TECHNOLOGY

Study: Advertising influences millennials the most

BY Deena M. Amato-McCoy

Millennials — more than any other generation — are “impulse buyers.”

Not only are millennials more likely to make purchases after seeing or hearing advertisements compared to older generations, about 81% of millennials surveyed made a purchase after seeing or hearing an advertisement in the last 30 days, according to the “2017 Advertising Survey” from B2B ratings and reviews firm, Clutch.

Despite millennials’ higher tendency for “impulse buying” when it comes to new products and brands, Baby Boomers and other generations over age 55, are less influenced by advertising. Only 57% made a purchase as a result of an advertisement — regardless of the medium.

About 54% of Baby Boomers trust TV and print advertising, and just 27% trust online and social media advertising. However, 64% of millennials trust TV and print advertising, and 51% trust online and social media advertising. Millennials higher trust level stems from having more resources available to discover if a brand’s message is misleading, the study said.

Overall, consumers view traditional advertising mediums — TV, print, and radio — as the most trustworthy, while they view online and social media advertising more skeptically, the report said.

Consumer income is also a factor in advertising influence. The study found that 83% of consumers with a household income over $100,000 were more likely to make a purchase as a result of an advertisement, compared to 68% of consumers with household incomes of less than $49,999. This is due to a higher disposable income and more spending power.

Overall, advertisements still influence 90% of consumers in their purchasing decisions, and consumers — regardless of generation — are most likely to make a purchase after seeing or hearing an advertisement on TV and in print, according to the study.

“Baby Boomers have already gotten set in their ways in regards to the brands they prefer, so an ad might not convince them to buy something,” said Rob Albertson, managing director of Bandwidth Marketing. “There’s an aspect of spontaneity in millennials that would cause them to try something.”

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TECHNOLOGY

Vitamin Shoppe expands access to its subscription service

BY Deena M. Amato-McCoy

Vitamin Shoppe wants more customers to become members of its subscription service.

The retailer’s product subscription program, called Spark Auto Delivery, features automated replenishment of customers’ favorite wellness items, as well as new product samples. By partnering with OrderGroove, Vitamin Shoppe is making it easier for customers to sign up for the service.

OrderGroove’s platform will enable users to enroll in Spark at any of the chain’s 775 stores. Those who enroll will receive tailored offers through the “VShoppe” mobile application, and can also stay abreast of their membership via text messages and online, according to Vitamin Shoppe.

In addition to being a scalable platform, OrderGroove will also give Vitamin Shoppe access into data-driven insights — information that will help the retailer learn more about its customers’ buying behavior, and create innovative customer experiences.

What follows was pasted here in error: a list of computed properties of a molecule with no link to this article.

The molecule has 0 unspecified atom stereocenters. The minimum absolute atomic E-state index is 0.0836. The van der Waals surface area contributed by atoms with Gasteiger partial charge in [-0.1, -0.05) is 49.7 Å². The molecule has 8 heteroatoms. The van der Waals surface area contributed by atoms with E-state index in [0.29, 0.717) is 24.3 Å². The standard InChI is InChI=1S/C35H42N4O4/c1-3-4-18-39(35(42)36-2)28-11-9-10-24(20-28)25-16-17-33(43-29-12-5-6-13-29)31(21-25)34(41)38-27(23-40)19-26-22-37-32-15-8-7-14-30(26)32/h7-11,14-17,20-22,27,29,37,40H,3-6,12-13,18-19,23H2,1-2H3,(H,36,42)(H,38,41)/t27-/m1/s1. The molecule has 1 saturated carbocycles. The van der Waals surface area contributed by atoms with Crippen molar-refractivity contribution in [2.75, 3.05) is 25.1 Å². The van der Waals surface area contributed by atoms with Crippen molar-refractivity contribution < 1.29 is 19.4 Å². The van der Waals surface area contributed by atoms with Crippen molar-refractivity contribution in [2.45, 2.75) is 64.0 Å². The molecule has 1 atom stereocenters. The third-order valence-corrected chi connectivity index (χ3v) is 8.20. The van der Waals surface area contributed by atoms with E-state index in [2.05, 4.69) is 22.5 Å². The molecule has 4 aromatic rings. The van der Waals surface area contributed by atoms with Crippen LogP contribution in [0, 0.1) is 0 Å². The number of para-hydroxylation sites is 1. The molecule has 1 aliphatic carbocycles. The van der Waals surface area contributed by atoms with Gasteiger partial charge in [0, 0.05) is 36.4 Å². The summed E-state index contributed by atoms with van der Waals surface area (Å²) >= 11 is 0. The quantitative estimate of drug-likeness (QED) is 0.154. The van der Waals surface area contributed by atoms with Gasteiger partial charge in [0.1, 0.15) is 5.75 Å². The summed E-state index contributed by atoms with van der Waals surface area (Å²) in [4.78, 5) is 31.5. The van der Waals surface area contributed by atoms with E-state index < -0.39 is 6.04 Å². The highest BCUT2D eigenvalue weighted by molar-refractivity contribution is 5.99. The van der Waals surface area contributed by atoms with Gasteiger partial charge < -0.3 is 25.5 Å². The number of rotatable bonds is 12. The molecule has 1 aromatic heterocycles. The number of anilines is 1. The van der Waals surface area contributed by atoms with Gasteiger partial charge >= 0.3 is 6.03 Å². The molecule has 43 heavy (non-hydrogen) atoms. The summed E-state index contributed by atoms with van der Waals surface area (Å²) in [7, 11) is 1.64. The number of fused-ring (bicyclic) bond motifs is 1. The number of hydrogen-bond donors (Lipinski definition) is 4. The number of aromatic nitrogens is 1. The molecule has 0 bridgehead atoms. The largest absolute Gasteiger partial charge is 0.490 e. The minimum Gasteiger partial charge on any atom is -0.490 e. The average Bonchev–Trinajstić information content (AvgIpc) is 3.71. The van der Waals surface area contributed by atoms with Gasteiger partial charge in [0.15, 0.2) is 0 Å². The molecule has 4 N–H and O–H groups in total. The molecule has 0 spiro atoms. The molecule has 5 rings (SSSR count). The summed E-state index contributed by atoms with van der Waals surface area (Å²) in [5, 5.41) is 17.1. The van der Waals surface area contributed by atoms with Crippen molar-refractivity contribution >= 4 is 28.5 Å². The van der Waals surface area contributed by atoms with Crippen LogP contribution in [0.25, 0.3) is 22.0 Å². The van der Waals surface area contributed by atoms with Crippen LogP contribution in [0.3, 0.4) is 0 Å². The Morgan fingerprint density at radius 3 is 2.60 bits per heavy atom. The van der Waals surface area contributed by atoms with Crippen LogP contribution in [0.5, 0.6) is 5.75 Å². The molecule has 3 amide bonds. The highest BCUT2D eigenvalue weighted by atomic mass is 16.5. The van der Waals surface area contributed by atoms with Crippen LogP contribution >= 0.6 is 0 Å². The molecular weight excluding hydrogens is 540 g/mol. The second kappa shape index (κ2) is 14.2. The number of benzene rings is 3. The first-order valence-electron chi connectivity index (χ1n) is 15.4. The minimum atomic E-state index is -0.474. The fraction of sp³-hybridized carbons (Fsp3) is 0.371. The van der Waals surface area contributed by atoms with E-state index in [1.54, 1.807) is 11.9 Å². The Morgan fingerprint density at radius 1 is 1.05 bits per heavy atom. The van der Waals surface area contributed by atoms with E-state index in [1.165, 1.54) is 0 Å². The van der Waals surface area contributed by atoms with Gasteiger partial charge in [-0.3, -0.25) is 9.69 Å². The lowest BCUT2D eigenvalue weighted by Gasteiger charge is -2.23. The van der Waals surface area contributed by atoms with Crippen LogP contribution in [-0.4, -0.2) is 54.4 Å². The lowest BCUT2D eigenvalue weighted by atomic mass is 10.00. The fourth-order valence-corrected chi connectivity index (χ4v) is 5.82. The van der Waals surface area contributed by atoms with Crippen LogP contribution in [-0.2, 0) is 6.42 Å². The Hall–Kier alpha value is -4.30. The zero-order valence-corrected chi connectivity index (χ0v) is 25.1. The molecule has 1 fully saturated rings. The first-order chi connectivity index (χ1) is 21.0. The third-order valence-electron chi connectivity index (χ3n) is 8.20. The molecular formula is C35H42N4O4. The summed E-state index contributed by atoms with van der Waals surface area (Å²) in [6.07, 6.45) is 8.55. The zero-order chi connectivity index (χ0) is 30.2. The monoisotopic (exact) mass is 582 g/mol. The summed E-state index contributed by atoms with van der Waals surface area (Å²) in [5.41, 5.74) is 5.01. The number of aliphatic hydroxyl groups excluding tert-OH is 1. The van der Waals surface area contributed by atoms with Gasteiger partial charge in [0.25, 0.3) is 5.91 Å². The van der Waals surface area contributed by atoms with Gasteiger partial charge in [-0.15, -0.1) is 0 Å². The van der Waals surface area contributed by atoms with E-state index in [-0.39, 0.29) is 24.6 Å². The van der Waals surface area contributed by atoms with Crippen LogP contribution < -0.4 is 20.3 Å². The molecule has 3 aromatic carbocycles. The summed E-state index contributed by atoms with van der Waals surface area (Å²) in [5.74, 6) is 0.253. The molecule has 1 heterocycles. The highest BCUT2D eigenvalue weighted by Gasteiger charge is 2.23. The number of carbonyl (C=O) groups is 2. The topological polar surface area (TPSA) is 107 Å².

“OrderGroove is helping us activate valuable customer data in our CRM, e-commerce and point-of-sale platforms to create increased loyalty and engagement among customers enrolled in the Spark program,” said John Hnanicek, senior VP and chief customer innovation & technology officer at Vitamin Shoppe.

In addition to receiving personalized merchandise, Spark Auto Delivery subscribers also receive 10% off of more than 1,000 participating products, double Healthy Awards points, and free shipping in the continental United States. Customers can choose their own product shipping schedule.

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TECHNOLOGY

Discount giant banks on recipe video app to drive online orders

BY Deena M. Amato-McCoy

Walmart has a “Tasty” new way to reach online shoppers — especially those among the millennial generation.

Starting Thursday, customers watching videos on BuzzFeed’s Tasty recipe video app will now see direct links to the kitchen tools, bakeware, and appliances — from a slow cooker or a nonstick pan to measuring cups —needed to create a dish. All merchandise, which is supplied by Walmart and its online arm, jet.com, can be ordered directly through the social media app.

Here’s how it works: While watching a video, users can scroll down to see the tools needed to prepare the meal. Viewers simply hit “add to cart,” and place their online order through Tasty. Merchandise is delivered by Walmart.

The discounter is already planning to expand the service early next year with the addition of groceries, and the option to use its online grocery pickup to retrieve orders, according to Walmart.

The partnership gives Walmart exposure to a vast customer base — the recipe app has more than 65 billion video views and is the biggest franchise on Facebook with over 90 million followers. It is also a “go-to” destination for recipe inspiration among millennials — which is natural extension of Jet’s target audience, Walmart said.

This is also the first time that Walmart and Jet are coming together for an exclusive partnership with a media outlet, according to Business Insider.

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